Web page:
Fungal Control for Root-Eating Insects
August 9, 2007
Root-eating insects could soon be
eating themselves sickif their favorite food has been treated with a
fungal biocontrol agent.
Agricultural Research Service (ARS)
scientists in Corvallis, Ore., are discovering new ways to use fungal spores
for controlling the black vine weevil and other root-eating nursery pests.
Many biological control agents are expensive and ineffective against
root-eating larvae. However, entomopathogenic fungithose that cause
diseases in insectshave proved successful.
Current control methods involve applying large amounts of entomopathogenic
fungi to the soil in which at-risk plants grow. This approach is both costly
and inefficient. ARS entomologist
Bruck has discovered that using plant roots as an underground
"delivery system" for the fungi is cheaper and more effective than
He and his colleagues in the Corvallis-based
Horticultural Crops Research Unit tested several fungal strains and found
that some of them thrived in the area immediately surrounding a plant's roots.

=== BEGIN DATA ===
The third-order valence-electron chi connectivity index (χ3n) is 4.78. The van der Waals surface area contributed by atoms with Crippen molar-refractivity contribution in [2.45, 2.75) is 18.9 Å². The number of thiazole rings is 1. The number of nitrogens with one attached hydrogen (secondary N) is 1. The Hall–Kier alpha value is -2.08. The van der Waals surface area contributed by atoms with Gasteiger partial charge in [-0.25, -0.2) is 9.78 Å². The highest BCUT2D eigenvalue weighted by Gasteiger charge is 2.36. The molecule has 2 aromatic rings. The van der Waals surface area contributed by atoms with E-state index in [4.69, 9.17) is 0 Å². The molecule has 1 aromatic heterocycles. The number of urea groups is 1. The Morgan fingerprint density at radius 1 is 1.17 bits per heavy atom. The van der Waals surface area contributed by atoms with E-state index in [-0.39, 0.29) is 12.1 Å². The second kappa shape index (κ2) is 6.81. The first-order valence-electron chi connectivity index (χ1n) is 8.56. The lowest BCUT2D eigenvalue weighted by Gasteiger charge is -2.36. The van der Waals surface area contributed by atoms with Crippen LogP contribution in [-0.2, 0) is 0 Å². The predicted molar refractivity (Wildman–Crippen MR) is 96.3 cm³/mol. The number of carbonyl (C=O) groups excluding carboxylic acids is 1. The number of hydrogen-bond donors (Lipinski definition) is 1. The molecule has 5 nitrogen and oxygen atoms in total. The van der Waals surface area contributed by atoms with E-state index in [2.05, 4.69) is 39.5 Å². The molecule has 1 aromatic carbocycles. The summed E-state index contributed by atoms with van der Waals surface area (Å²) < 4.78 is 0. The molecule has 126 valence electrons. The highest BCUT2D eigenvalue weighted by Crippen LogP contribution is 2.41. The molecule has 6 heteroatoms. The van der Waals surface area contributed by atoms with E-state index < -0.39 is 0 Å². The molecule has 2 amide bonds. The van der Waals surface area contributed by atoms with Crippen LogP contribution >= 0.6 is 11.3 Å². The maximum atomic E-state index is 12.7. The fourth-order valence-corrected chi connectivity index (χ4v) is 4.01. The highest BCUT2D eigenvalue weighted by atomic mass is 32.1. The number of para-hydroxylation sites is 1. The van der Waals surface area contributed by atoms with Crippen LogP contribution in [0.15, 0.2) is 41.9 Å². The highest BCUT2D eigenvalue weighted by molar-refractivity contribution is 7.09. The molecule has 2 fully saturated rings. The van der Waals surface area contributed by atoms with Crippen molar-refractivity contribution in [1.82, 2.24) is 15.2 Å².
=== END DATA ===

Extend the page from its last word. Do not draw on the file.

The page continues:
In fact, some fungal populations were 10 times denser there than in the
surrounding bulk soil.
In one study, Bruck and his colleagues dipped plant roots in solutions
containing spores of Metarhizium anisopliae, a fungus that occurs
naturally in fields but not in container-grown plants. They observed that black
vine weevil larvae died after eating the fungus-treated roots.
Dipping roots in entomopathogenic fungal solutions may prove to be
economical and efficient, because growers would only need to treat that
Another study demonstrated that black vine weevil larvae actually prefer the
colonized plant roots, so they are more likely to snack on roots that will harm
them. Perfecting a fungal solution to root-eating pests could potentially save
the West Coast nursery industry millions of dollars every year.
more about the research in the August 2007 issue of Agricultural
ARS is the U.S. Department of
Agriculture's chief scientific research agency.